Along the same lines, I had to establish that the path of the story wouldn’t be easy. In conversations with people who’ve read the novel, most have confessed to some surprise that Vistus didn’t turn against his Syraestari masters from the beginning. The story quickly established that Vistus is on the wrong side of the war, thus many readers expect our hero to turn coat as soon as he gets among the Scions so he can become a champion of the oppressed.
This is too easy and I’m happy to say that everyone I’ve talked to about this has concurred even as it surprised their expectations. The book is hard. It is about desperate war in a desperate world between two peoples on the brink of extinction. It is about old memories and tragedies weaving into new ones just as new and old lies intermingle with new and old truths. I have to prove that Vistus is firm in who he is. He isn’t some wayward child tossed about by the winds. He doesn’t have some sort of preternatural link to higher truth. He must learn the hard way. He isn’t an idealist, either. He is a man living a hard life, fully indoctrinated and resolute in all he does. Such a man doesn’t change cheaply. It must be hard and it must be true.
Vistus is a good man, though. I hope that is clear amid the fog and turmoil. He means well and wishes good even as he performs acts that repulse us. The key is that his motives are always well-intentioned, even if the act is the opposite. But this article’s focus is Vitarria, so let’s return to where we started when I described Vitarria as an anchor. It is her death and her irrefutable innocence that becomes a chain around Vistus’ neck. She is the first pivot point, the first chink in the glass of the reality that Vistus has constructed for himself of the world. She is the beginning of the long path and is the first hard misstep. If she had lived, Vistus’ t’Okaedrin “armor” might have remained intact as it did for Obaudes, the other infiltrator. Her tragedy and his critical role in it, haunt him.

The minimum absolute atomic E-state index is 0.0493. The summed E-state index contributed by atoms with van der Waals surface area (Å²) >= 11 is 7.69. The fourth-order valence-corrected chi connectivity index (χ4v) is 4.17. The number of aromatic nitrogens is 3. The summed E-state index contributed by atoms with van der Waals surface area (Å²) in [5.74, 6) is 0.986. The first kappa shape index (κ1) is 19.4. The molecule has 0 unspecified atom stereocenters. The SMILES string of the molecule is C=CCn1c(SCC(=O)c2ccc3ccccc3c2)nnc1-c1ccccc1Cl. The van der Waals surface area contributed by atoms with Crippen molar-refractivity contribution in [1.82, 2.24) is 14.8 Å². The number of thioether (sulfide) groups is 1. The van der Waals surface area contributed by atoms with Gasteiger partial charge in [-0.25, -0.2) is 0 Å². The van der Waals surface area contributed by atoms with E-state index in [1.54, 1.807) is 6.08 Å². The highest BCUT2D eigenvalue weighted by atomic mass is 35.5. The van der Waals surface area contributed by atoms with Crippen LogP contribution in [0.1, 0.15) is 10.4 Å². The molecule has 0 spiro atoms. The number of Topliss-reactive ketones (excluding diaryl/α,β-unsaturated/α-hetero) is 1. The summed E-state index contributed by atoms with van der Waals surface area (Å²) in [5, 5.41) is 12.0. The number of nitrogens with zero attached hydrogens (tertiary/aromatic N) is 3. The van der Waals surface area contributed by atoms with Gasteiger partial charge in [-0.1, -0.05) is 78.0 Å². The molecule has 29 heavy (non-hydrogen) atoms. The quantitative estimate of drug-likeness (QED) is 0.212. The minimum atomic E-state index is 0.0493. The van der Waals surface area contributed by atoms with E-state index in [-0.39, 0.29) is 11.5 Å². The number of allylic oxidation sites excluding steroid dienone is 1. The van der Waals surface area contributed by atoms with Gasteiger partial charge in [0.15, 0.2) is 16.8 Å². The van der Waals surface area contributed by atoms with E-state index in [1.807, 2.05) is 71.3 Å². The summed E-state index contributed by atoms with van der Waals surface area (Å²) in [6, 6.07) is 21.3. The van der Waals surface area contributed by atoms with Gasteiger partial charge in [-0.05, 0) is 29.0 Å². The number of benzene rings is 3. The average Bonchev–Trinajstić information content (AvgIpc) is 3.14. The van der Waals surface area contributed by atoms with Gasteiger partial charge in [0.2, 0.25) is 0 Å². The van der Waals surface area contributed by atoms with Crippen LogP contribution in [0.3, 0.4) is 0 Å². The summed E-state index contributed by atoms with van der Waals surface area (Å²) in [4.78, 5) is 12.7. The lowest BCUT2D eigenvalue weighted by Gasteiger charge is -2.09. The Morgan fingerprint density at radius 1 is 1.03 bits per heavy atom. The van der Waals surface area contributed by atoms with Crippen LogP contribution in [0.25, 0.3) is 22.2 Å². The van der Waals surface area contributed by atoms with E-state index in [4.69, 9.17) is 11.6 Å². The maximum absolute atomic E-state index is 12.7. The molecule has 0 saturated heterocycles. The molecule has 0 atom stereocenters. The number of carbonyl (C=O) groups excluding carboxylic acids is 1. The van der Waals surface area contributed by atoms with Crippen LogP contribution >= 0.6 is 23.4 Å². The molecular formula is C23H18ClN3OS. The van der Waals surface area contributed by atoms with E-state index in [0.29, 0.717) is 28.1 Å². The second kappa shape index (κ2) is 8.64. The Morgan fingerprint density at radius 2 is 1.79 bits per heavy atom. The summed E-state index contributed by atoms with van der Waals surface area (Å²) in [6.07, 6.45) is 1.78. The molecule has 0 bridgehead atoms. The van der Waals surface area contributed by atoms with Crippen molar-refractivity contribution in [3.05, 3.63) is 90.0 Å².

There is an important lesson in this for ourselves. Innocence starts the road to salvation. Vitarria couldn’t save Vistus. It was beyond her. But by her kindness, even to her enemy, even to the one who she knew with absolute certainty would be her death, she nudged him onto the path of redemption. Even though she didn’t see the end, she remained upright in the face of evil. She did not repay evil with evil, she lead him toward the ultimate good.
If Vitarria hadn’t died with forgiveness in her heart, but rather cursing him like the other prisoners, would Vistus have been saved?
Probably not. She would have validated everything he’d been taught about the Scions. Giving into such hate wouldn’t have saved her. On the contrary, she would’ve doomed her sister and hundreds of other Scions to death… not to mention the enslavement of all those generations that followed after.
It is an interesting challenge. Because of the prophecy, Vitarria knew Vistus would kill her, but she didn’t fight against it. She didn’t fight against him. She didn’t even fight to save herself. She chose to live with the knowledge and not let it change who she was. Could you do that? I’d like to say I could, but it is probably a lie. I wish I had that strength.
I will conclude for all those who are torn up by the death of Vitarria by confessing that it breaks my heart, too. Tears fill my eyes every time I read the scene. Yet the realization that her death matters and that it leads to greater things gives me hope in the end. I hope it gives you hope to. Hope is one of the reasons I write.